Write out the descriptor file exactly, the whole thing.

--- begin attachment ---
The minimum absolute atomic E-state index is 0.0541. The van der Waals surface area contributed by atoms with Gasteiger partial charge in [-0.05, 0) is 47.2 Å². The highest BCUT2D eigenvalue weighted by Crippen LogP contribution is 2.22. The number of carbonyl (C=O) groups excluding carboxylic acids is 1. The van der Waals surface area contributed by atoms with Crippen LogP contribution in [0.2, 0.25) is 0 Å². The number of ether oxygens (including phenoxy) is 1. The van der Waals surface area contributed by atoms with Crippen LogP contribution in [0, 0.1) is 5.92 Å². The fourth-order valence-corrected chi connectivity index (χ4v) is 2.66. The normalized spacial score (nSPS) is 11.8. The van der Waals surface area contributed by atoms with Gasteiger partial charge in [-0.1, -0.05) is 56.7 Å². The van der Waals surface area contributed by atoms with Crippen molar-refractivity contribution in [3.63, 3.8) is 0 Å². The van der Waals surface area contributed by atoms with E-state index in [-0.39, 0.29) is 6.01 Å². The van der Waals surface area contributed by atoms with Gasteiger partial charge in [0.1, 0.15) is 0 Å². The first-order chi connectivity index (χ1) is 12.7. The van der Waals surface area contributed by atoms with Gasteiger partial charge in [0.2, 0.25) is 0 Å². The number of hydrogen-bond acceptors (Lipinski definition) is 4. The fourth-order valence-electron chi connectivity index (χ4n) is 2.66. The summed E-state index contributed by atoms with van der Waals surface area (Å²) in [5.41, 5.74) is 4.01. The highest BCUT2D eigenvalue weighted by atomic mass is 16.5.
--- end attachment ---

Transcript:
The minimum absolute atomic E-state index is 0.0541. The van der Waals surface area contributed by atoms with Gasteiger partial charge in [-0.05, 0) is 47.2 Å². The highest BCUT2D eigenvalue weighted by Crippen LogP contribution is 2.22. The number of carbonyl (C=O) groups excluding carboxylic acids is 1. The van der Waals surface area contributed by atoms with Crippen LogP contribution in [0.2, 0.25) is 0 Å². The number of ether oxygens (including phenoxy) is 1. The van der Waals surface area contributed by atoms with Crippen LogP contribution in [0, 0.1) is 5.92 Å². The fourth-order valence-corrected chi connectivity index (χ4v) is 2.66. The normalized spacial score (nSPS) is 11.8. The van der Waals surface area contributed by atoms with Gasteiger partial charge in [-0.1, -0.05) is 56.7 Å². The van der Waals surface area contributed by atoms with Crippen molar-refractivity contribution in [3.63, 3.8) is 0 Å². The van der Waals surface area contributed by atoms with E-state index in [-0.39, 0.29) is 6.01 Å². The van der Waals surface area contributed by atoms with Gasteiger partial charge in [0.1, 0.15) is 0 Å². The first-order chi connectivity index (χ1) is 12.7. The van der Waals surface area contributed by atoms with Gasteiger partial charge in [0.2, 0.25) is 0 Å². The number of hydrogen-bond acceptors (Lipinski definition) is 4. The fourth-order valence-electron chi connectivity index (χ4n) is 2.66. The summed E-state index contributed by atoms with van der Waals surface area (Å²) in [5.41, 5.74) is 4.01. The highest BCUT2D eigenvalue weighted by atomic mass is 16.5.